I’m not sure about you but I’m finding my identity as a Brit has been challenged somewhat recently. You see as far as sport is concerned we’ve always been the plucky ones who generally seem to be most at home snatching defeat from the jaws of victory. And yet in recent days we’ve had the British and Irish Lions winning, Chris Froome in the Yellow Jersey in the Tour de France and of course Andy Murray’s sensational win at Wimbledon at the weekend. Perhaps you, like me, thought that our Olympic and Paralympic success in 2012 would be a mere diversion on the road to mediocrity and yet it seems not.
I’m sure there is much we can learn from all the great sportsmen and women out there whose dedication and hard work have yielded such impressive results, however, it’s not this I want to dwell on because I was particularly struck by some of Andy Murray’s comments about his relationship with Ivan Lendl:
“He’s made me learn more from the losses that I’ve had than maybe I did in the past. He’s always told me exactly what he thought and in tennis, it’s not always that easy to do in a player/coach relationship. The player is sometimes the one in charge but he’s been extremely honest with me. If I work hard, he’s happy. If I don’t, he’s disappointed and he’ll tell me.”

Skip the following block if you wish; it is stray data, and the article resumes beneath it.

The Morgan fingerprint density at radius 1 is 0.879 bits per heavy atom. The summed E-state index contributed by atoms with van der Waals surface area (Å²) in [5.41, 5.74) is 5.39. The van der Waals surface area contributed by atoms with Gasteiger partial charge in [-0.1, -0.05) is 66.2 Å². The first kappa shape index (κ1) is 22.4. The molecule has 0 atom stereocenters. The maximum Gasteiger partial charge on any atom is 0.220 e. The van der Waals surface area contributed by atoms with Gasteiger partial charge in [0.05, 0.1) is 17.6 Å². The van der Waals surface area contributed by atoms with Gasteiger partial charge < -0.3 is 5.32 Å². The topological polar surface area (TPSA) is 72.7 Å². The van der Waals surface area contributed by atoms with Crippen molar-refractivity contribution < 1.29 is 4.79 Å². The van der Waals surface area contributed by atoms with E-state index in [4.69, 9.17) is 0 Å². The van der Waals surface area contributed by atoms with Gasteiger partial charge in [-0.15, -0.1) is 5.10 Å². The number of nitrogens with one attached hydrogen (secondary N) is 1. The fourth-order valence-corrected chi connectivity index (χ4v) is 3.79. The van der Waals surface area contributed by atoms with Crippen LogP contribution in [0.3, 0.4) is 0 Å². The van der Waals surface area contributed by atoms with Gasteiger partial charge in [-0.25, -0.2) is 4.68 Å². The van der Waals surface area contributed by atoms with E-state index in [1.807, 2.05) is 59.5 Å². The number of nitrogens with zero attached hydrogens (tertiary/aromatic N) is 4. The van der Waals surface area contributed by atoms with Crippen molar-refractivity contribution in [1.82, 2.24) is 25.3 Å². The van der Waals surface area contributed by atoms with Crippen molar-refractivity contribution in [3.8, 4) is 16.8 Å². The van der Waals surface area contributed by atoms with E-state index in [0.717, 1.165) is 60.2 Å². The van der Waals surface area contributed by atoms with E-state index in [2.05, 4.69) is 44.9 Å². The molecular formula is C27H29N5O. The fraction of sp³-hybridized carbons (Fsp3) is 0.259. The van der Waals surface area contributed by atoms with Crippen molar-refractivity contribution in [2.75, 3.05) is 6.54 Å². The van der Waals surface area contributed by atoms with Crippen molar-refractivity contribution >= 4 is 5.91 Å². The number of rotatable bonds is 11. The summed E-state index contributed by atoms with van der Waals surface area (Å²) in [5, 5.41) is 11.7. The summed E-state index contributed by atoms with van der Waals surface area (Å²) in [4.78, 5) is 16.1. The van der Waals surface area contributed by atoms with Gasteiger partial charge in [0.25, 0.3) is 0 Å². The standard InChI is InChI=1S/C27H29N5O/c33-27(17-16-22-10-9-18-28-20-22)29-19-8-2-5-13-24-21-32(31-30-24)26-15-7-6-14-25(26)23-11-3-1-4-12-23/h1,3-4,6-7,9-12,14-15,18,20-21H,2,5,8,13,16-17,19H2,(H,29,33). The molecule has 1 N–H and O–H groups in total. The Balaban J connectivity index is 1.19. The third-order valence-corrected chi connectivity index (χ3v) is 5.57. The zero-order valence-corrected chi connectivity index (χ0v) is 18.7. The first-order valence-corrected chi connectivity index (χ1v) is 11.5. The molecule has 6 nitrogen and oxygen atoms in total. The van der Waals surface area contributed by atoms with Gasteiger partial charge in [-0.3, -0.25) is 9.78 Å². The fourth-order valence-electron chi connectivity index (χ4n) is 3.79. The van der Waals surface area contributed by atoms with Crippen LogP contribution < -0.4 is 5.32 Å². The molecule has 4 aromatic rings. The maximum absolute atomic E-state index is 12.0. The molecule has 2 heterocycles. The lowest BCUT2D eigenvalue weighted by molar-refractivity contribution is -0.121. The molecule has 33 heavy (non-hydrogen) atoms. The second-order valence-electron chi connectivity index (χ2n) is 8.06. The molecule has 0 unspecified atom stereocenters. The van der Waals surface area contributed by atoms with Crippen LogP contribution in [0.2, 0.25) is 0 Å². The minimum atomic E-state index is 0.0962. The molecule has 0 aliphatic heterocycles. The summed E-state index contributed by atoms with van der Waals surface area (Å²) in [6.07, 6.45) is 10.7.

In other words, amongst other roles, Lendl took on the role of a critical friend. He tells it how it is – encourages and praises when things are going well, and isn’t afraid to give an honest critique when it’s needed.
It begs a question, if this can be so effective as to turn Murray from being the ‘nearly man’ to Champion, what about you? Who is your critical friend? It’s a particularly pertinent question to those of us in leadership roles; how often do we really welcome challenge from our peers and those we lead? How do we respond when someone is brave enough to be that critical friend? Each of us has a choice, we can be open to challenge, listen and seek to understand or we can reject the gift being offered.
When Andy lifted that trophy last Sunday, I bet he appreciated the value of listening to his critical friend.
Image courtesy of the BBC